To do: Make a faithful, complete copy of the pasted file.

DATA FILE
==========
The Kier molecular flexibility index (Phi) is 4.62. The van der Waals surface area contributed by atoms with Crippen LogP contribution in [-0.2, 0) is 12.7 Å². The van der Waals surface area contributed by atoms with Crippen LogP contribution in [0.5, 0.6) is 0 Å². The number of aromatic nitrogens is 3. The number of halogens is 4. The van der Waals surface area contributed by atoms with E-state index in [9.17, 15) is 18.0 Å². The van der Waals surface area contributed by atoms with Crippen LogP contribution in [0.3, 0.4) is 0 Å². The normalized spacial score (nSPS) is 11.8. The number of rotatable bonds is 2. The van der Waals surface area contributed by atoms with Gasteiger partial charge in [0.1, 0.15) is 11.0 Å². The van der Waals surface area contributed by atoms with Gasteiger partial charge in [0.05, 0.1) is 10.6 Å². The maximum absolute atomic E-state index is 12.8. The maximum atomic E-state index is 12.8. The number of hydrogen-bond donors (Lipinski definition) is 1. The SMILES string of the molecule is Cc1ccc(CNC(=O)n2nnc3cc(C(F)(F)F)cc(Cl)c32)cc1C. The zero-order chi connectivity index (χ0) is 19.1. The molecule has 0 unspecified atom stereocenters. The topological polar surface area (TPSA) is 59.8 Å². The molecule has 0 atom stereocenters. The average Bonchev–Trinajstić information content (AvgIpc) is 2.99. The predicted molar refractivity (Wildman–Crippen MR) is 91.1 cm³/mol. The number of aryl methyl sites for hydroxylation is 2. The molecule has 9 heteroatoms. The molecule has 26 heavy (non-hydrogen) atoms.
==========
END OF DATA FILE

The Kier molecular flexibility index (Phi) is 4.62. The van der Waals surface area contributed by atoms with Crippen LogP contribution in [-0.2, 0) is 12.7 Å². The van der Waals surface area contributed by atoms with Crippen LogP contribution in [0.5, 0.6) is 0 Å². The number of aromatic nitrogens is 3. The number of halogens is 4. The van der Waals surface area contributed by atoms with E-state index in [9.17, 15) is 18.0 Å². The van der Waals surface area contributed by atoms with Crippen LogP contribution in [0.3, 0.4) is 0 Å². The normalized spacial score (nSPS) is 11.8. The number of rotatable bonds is 2. The van der Waals surface area contributed by atoms with Gasteiger partial charge in [0.1, 0.15) is 11.0 Å². The van der Waals surface area contributed by atoms with Gasteiger partial charge in [0.05, 0.1) is 10.6 Å². The maximum absolute atomic E-state index is 12.8. The maximum atomic E-state index is 12.8. The number of hydrogen-bond donors (Lipinski definition) is 1. The SMILES string of the molecule is Cc1ccc(CNC(=O)n2nnc3cc(C(F)(F)F)cc(Cl)c32)cc1C. The zero-order chi connectivity index (χ0) is 19.1. The molecule has 0 unspecified atom stereocenters. The topological polar surface area (TPSA) is 59.8 Å². The molecule has 0 atom stereocenters. The average Bonchev–Trinajstić information content (AvgIpc) is 2.99. The predicted molar refractivity (Wildman–Crippen MR) is 91.1 cm³/mol. The number of aryl methyl sites for hydroxylation is 2. The molecule has 9 heteroatoms. The molecule has 26 heavy (non-hydrogen) atoms.